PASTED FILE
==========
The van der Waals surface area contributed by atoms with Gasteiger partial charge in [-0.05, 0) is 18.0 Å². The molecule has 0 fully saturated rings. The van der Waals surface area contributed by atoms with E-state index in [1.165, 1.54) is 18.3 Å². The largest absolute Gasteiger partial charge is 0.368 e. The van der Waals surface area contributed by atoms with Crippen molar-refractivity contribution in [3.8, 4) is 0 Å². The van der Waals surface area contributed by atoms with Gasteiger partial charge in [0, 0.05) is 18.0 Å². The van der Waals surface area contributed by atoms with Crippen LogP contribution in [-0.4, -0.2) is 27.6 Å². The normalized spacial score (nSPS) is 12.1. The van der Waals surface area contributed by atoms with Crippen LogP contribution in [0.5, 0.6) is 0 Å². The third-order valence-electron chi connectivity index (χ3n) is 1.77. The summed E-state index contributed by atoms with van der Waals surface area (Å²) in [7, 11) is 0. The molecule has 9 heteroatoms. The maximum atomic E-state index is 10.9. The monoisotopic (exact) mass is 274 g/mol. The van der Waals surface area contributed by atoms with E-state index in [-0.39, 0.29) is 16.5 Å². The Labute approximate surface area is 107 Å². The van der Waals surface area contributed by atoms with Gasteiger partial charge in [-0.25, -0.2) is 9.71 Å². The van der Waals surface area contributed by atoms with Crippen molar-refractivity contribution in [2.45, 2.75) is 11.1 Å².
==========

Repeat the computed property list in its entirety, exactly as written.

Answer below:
The van der Waals surface area contributed by atoms with Gasteiger partial charge in [-0.05, 0) is 18.0 Å². The molecule has 0 fully saturated rings. The van der Waals surface area contributed by atoms with E-state index in [1.165, 1.54) is 18.3 Å². The largest absolute Gasteiger partial charge is 0.368 e. The van der Waals surface area contributed by atoms with Crippen molar-refractivity contribution in [3.8, 4) is 0 Å². The van der Waals surface area contributed by atoms with Gasteiger partial charge in [0, 0.05) is 18.0 Å². The van der Waals surface area contributed by atoms with Crippen LogP contribution in [-0.4, -0.2) is 27.6 Å². The normalized spacial score (nSPS) is 12.1. The van der Waals surface area contributed by atoms with Crippen LogP contribution in [0.5, 0.6) is 0 Å². The third-order valence-electron chi connectivity index (χ3n) is 1.77. The summed E-state index contributed by atoms with van der Waals surface area (Å²) in [7, 11) is 0. The molecule has 9 heteroatoms. The maximum atomic E-state index is 10.9. The monoisotopic (exact) mass is 274 g/mol. The van der Waals surface area contributed by atoms with E-state index in [-0.39, 0.29) is 16.5 Å². The Labute approximate surface area is 107 Å². The van der Waals surface area contributed by atoms with Gasteiger partial charge in [-0.25, -0.2) is 9.71 Å². The van der Waals surface area contributed by atoms with Crippen molar-refractivity contribution in [2.45, 2.75) is 11.1 Å².